IA: Yes it is.
TW: How long have you been rehearsing for and how do you feel about opening night?
IA: We’ve been rehearsing for two and a half weeks. We’ve had two full run through and I’m about to do two more before opening night. I feel pretty good about it.
TW: Since your foreign-ness have you had any Ah Ha moments?
IA: Every day!
TW: Gimme ya biggest one.
IA: That’s hard…
TW: Like picking from the stars in the sky I imagine…
IA: Oh yes! I guess the biggest thing would be knowing how to act a song and not just singing a song. It’s about getting into the character and knowing why the song is important at that point of the show. Then relating that to your own personal experience so that you can connect to it and bring your connection to the audience.
TW: Any plans on returning to Trini or do you intend on making a career there?
IA: I definitely want to make a career here, but I also want to return home and share what I learned in my time here.
TW: Nice… What do you think you can bring to our Performing Arts Landscape? If/When you return what would be one of the first things you’d like to do in that regard?
IA: There’s a certain level of showmanship I’ve experience while working here that I’d love to bring to the performing arts landscape. That pride in doing what you do and the confidence to bring it to the audience. Being able to tap into that vulnerability and trust instincts and give everything to the audience. It’s definitely one thing I wanna bring…among others.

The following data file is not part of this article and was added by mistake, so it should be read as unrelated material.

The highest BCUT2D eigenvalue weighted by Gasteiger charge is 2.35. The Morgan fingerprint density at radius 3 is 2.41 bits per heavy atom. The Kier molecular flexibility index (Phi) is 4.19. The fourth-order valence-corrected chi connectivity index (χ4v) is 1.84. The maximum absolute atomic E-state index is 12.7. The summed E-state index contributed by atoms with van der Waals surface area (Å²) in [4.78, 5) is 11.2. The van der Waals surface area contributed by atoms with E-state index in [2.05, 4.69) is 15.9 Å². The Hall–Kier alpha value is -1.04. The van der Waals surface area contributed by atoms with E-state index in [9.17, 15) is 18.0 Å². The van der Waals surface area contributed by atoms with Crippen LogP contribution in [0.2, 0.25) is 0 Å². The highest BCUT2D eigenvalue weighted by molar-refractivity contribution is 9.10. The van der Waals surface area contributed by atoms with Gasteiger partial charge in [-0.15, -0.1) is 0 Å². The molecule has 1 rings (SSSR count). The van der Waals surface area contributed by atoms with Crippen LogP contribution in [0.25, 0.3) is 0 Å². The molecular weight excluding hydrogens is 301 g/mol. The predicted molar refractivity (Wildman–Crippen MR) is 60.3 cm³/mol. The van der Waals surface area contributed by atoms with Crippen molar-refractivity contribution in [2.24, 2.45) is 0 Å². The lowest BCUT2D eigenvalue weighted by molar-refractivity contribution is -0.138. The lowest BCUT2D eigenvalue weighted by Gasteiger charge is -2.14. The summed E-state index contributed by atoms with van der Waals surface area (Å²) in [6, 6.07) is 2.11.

TW: Any words of advice to someone from T’dad wishing to pursue the Performing Arts?
IA: Take that leap of faith. Even if you’re scared out of your mind, go for it. And once you hit the ground, hit the ground running. Take it easy, but take it all in.
TW: Describe your experience at AMDA and how has it helped u develop as a performer?
IA: AMDA was one of the best experience of my life I will say. The curriculum was challenging and kept me working, the teachers are incredibly knowledgeable and are still active in the business so they give you hands on knowledge and experience, the school is a well of resources and information, and having studied in New York everything makes sense because you see it firsthand. As for my development as a performer- I’ve become more aware of my body and what it tells me, which means I’m more open to receiving the gifts my partners on stage are giving me. It’s helped me to get rid of all the excess that I may have brought with me so that what I give is genuine and natural and organic.
TW: What challenges if any have you faced during your program, navigating the foreign industry and specifically All Shook Up?